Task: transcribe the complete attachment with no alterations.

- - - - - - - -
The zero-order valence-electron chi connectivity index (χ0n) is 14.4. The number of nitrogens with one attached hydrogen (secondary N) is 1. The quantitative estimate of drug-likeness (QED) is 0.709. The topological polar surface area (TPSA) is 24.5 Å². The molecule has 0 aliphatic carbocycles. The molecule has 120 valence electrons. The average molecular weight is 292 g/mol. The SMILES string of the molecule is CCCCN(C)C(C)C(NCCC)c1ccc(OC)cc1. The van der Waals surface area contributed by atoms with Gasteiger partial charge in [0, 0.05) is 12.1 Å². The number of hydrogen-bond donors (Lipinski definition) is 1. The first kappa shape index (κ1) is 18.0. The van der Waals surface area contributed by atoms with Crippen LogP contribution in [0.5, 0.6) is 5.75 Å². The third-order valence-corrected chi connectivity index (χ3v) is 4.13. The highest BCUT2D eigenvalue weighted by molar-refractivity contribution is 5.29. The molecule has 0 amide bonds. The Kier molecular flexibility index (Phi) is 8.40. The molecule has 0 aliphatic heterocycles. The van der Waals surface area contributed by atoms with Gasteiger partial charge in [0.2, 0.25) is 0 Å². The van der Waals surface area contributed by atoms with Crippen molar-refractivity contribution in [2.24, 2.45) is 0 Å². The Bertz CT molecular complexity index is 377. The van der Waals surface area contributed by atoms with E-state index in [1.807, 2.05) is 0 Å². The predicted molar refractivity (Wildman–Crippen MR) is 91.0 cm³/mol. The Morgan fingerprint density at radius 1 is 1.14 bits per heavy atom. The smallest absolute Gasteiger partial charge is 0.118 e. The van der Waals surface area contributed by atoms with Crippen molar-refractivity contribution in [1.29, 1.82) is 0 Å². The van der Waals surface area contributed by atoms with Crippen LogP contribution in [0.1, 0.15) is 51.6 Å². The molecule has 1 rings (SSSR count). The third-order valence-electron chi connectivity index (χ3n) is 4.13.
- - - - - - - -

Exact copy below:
The zero-order valence-electron chi connectivity index (χ0n) is 14.4. The number of nitrogens with one attached hydrogen (secondary N) is 1. The quantitative estimate of drug-likeness (QED) is 0.709. The topological polar surface area (TPSA) is 24.5 Å². The molecule has 0 aliphatic carbocycles. The molecule has 120 valence electrons. The average molecular weight is 292 g/mol. The SMILES string of the molecule is CCCCN(C)C(C)C(NCCC)c1ccc(OC)cc1. The van der Waals surface area contributed by atoms with Gasteiger partial charge in [0, 0.05) is 12.1 Å². The number of hydrogen-bond donors (Lipinski definition) is 1. The first kappa shape index (κ1) is 18.0. The van der Waals surface area contributed by atoms with Crippen LogP contribution in [0.5, 0.6) is 5.75 Å². The third-order valence-corrected chi connectivity index (χ3v) is 4.13. The highest BCUT2D eigenvalue weighted by molar-refractivity contribution is 5.29. The molecule has 0 amide bonds. The Kier molecular flexibility index (Phi) is 8.40. The molecule has 0 aliphatic heterocycles. The van der Waals surface area contributed by atoms with Gasteiger partial charge in [0.2, 0.25) is 0 Å². The van der Waals surface area contributed by atoms with Crippen molar-refractivity contribution in [2.24, 2.45) is 0 Å². The Bertz CT molecular complexity index is 377. The van der Waals surface area contributed by atoms with E-state index in [1.807, 2.05) is 0 Å². The predicted molar refractivity (Wildman–Crippen MR) is 91.0 cm³/mol. The Morgan fingerprint density at radius 1 is 1.14 bits per heavy atom. The smallest absolute Gasteiger partial charge is 0.118 e. The van der Waals surface area contributed by atoms with Crippen molar-refractivity contribution in [1.29, 1.82) is 0 Å². The van der Waals surface area contributed by atoms with Crippen LogP contribution in [0.1, 0.15) is 51.6 Å². The molecule has 1 rings (SSSR count). The third-order valence-electron chi connectivity index (χ3n) is 4.13.